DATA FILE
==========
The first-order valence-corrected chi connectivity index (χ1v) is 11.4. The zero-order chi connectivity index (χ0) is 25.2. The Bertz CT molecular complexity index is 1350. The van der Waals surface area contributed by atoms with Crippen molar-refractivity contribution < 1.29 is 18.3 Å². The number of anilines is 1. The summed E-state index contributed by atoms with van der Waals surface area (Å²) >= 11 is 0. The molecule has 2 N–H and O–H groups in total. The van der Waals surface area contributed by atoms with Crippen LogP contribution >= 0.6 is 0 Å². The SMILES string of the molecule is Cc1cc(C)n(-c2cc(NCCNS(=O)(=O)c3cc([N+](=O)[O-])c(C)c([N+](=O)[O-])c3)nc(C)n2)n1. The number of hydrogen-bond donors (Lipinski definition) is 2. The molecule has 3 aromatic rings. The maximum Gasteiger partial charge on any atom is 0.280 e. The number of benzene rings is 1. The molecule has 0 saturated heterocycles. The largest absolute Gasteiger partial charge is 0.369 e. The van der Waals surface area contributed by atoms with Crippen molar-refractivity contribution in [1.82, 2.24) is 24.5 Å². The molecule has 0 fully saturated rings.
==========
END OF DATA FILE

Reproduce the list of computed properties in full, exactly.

The first-order valence-corrected chi connectivity index (χ1v) is 11.4. The zero-order chi connectivity index (χ0) is 25.2. The Bertz CT molecular complexity index is 1350. The van der Waals surface area contributed by atoms with Crippen molar-refractivity contribution < 1.29 is 18.3 Å². The number of anilines is 1. The summed E-state index contributed by atoms with van der Waals surface area (Å²) >= 11 is 0. The molecule has 2 N–H and O–H groups in total. The van der Waals surface area contributed by atoms with Crippen LogP contribution >= 0.6 is 0 Å². The SMILES string of the molecule is Cc1cc(C)n(-c2cc(NCCNS(=O)(=O)c3cc([N+](=O)[O-])c(C)c([N+](=O)[O-])c3)nc(C)n2)n1. The number of hydrogen-bond donors (Lipinski definition) is 2. The molecule has 3 aromatic rings. The maximum Gasteiger partial charge on any atom is 0.280 e. The number of benzene rings is 1. The molecule has 0 saturated heterocycles. The largest absolute Gasteiger partial charge is 0.369 e. The van der Waals surface area contributed by atoms with Crippen molar-refractivity contribution in [1.82, 2.24) is 24.5 Å². The molecule has 0 fully saturated rings.